"I'm on fiiiiiire!" Kasabian singer Tom Meighan yelled at the multiple climaxes of this, the lead single from the band's 2009 arena-filling psycho masterpiece 'West Ryder Lunatic Pauper Asylum', a justified statement of confidence if ever there was one. A Serge guitar lick so catchy it replaced 'L.S.F.''s outro as the biggest bellow-along at the band's shows, it demonstrated that you can keep things dark-eyed while still taking the roof off Wembley.

64In For The Kill

In a world in which everyone and their dog was doing the 80s, Elly Jackson and Ben Langmaid pulled off the feat of making something which sounded attached to that decade but which also sounded authentic and effortless. The key seemed to be the duo’s set up, whereby Elly’s lyrics - schooled in Joni Mitchell’s academy of the confessional - and her weird, falsetto vocal style bounced off Ben’s multi-tracked electronic backing brilliantly. The result was a lovelorn classic that, although haunted by the ghosts of Depeche Mode and Erasure, stood on its own thanks to the duo’s uncluttered alchemy. (PE)


Despite the fact that this was the lead single off her third album, in a lot of ways this felt like the first time we'd ever heard from the Barbadian. Featuring an introductory rap from her Def Jam boss Jay-Z (giving the song his weighty stamp of approval) ‘Umbrella’ was Rihanna’s irresistibly simple statement of intent that set her apart from her contemporaries. A sparse, run-on groove courtesy of The-Dream, the humming, rockist pose of the simple chord progression, Rihanna’s monotone, robotic delivery and the simple message of the solidarity of friendship, it felt almost too fragmentary to work. And yet it did in spectacular, game changing fashion. Its detached beauty allowed it to stand out a mile from the rest of the pop out there. (PE)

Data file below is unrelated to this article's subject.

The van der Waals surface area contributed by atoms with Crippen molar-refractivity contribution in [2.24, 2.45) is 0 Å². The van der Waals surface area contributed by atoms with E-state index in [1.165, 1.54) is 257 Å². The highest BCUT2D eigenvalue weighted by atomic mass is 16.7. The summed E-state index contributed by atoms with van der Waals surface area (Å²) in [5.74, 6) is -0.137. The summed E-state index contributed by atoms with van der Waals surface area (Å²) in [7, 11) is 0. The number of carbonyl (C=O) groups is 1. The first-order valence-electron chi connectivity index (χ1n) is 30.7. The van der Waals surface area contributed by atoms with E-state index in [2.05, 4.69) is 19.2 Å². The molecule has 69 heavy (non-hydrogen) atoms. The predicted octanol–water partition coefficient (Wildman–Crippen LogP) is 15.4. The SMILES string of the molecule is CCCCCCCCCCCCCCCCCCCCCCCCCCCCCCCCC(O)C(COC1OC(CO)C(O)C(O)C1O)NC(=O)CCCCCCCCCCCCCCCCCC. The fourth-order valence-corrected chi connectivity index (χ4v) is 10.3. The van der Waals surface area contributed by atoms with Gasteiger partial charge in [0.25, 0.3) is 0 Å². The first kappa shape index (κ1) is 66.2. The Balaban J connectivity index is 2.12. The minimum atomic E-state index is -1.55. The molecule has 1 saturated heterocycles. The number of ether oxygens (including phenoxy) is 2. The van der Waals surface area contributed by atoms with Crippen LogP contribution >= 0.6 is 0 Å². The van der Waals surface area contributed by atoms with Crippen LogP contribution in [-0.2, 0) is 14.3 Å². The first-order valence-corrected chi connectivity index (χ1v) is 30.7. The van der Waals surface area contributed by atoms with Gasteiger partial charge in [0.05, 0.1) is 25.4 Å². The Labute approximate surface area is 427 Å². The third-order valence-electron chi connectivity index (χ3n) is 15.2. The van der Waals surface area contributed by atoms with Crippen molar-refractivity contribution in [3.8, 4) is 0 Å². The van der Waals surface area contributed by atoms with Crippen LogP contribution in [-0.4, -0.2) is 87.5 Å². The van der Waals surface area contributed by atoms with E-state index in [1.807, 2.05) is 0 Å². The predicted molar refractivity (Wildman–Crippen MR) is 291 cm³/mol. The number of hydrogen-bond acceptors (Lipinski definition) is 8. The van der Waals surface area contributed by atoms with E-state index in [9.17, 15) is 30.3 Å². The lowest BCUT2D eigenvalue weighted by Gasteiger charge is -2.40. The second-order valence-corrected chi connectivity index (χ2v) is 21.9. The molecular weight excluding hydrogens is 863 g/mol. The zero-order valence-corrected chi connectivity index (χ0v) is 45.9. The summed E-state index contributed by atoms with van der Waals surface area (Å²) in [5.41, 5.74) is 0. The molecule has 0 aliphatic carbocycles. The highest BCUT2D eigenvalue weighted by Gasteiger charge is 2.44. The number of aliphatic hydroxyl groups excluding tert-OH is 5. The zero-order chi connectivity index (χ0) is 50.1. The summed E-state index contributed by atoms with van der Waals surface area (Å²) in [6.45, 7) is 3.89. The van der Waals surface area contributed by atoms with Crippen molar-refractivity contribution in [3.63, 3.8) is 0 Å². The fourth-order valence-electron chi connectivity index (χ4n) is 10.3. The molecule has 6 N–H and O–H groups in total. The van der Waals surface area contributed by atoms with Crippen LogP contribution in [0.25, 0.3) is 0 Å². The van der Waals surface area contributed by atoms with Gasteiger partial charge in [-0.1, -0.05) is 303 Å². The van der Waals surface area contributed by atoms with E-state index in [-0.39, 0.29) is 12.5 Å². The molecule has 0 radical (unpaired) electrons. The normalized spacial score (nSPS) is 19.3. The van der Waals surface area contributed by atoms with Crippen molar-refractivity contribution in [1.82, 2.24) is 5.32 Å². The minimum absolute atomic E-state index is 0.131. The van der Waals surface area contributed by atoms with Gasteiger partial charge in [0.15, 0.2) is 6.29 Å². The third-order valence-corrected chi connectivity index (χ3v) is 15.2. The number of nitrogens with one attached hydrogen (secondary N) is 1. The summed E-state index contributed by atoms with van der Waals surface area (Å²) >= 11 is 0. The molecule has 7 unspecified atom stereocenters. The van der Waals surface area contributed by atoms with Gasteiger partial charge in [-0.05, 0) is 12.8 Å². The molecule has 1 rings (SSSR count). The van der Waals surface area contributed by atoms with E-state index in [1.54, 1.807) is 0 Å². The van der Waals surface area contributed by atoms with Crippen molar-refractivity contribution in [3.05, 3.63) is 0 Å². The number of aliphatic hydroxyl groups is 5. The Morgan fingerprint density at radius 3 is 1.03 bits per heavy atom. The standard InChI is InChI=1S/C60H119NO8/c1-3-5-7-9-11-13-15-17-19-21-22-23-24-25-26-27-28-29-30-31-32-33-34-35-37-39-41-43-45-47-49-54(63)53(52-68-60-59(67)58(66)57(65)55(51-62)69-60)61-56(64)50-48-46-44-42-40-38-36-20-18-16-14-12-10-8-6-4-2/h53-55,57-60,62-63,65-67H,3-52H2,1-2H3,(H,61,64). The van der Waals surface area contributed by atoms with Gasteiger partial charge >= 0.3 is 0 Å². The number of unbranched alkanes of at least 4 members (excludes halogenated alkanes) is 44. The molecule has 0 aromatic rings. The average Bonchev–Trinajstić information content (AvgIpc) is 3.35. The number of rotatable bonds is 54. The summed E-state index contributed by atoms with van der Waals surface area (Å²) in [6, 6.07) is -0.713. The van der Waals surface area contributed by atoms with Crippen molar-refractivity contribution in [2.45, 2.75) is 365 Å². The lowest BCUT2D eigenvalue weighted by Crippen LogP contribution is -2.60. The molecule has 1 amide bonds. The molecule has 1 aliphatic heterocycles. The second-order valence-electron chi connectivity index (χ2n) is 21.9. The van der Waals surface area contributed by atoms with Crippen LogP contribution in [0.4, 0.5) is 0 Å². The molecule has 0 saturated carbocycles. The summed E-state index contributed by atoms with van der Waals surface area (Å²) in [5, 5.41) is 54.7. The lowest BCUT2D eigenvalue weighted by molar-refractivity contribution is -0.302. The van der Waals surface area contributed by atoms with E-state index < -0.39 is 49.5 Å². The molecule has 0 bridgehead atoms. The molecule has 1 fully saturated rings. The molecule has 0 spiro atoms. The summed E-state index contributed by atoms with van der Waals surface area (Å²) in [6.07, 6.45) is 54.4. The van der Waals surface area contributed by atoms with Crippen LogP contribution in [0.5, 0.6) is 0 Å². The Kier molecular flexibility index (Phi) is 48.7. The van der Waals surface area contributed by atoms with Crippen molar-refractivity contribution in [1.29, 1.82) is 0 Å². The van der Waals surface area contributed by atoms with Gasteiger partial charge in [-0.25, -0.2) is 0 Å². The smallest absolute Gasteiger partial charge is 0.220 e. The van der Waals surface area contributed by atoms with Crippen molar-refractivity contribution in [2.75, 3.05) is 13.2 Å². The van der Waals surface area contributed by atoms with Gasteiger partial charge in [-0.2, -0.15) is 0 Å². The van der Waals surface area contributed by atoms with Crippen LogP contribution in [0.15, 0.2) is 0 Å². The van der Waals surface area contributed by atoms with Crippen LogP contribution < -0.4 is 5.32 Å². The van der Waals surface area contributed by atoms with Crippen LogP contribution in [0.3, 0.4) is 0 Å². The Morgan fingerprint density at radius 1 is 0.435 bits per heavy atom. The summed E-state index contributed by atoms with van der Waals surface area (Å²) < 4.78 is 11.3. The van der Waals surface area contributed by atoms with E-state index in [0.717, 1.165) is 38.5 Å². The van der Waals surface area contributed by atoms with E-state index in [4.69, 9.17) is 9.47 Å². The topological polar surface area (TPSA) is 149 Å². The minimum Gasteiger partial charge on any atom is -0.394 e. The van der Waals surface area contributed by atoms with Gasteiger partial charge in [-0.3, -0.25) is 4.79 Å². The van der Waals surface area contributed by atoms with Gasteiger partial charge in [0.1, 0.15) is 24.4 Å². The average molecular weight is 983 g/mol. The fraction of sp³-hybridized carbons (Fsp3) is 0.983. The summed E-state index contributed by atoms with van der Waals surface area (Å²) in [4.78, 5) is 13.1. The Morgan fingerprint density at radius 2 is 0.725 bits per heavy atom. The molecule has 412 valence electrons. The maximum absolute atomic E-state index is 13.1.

Well to do, world-wise, Ivy Leaguers with boners for vintage Ralph Lauren jumpers, Vampire Weekend were an unworkable proposition on paper. But in reality, it was exactly this mix that helped produce their very modern music. ‘A-Punk’ took us from a New York cancer ward to New Mexico via a Police-ish ska beat, Tom Verlaine-like guitar work and the kind of organ solo you’d find at the Sunday service at your local church. It was a prime example of Vampire Weekend’s brilliant ability to do several hundred things at once and make it sound fresh and organic. (PE)

61Keep The Car Running

This jaunty, mandolin-led single was by far and away the best pop moment on the Canadian band’s rather gloomy second album ‘Neon Bible’. It’s also an extremely good example of how a great band can bring the most uncool reference points into a song (in this case 80s ‘big music’ exponents The Waterboys) and have it sound like the most cutting edge thing around. (AW)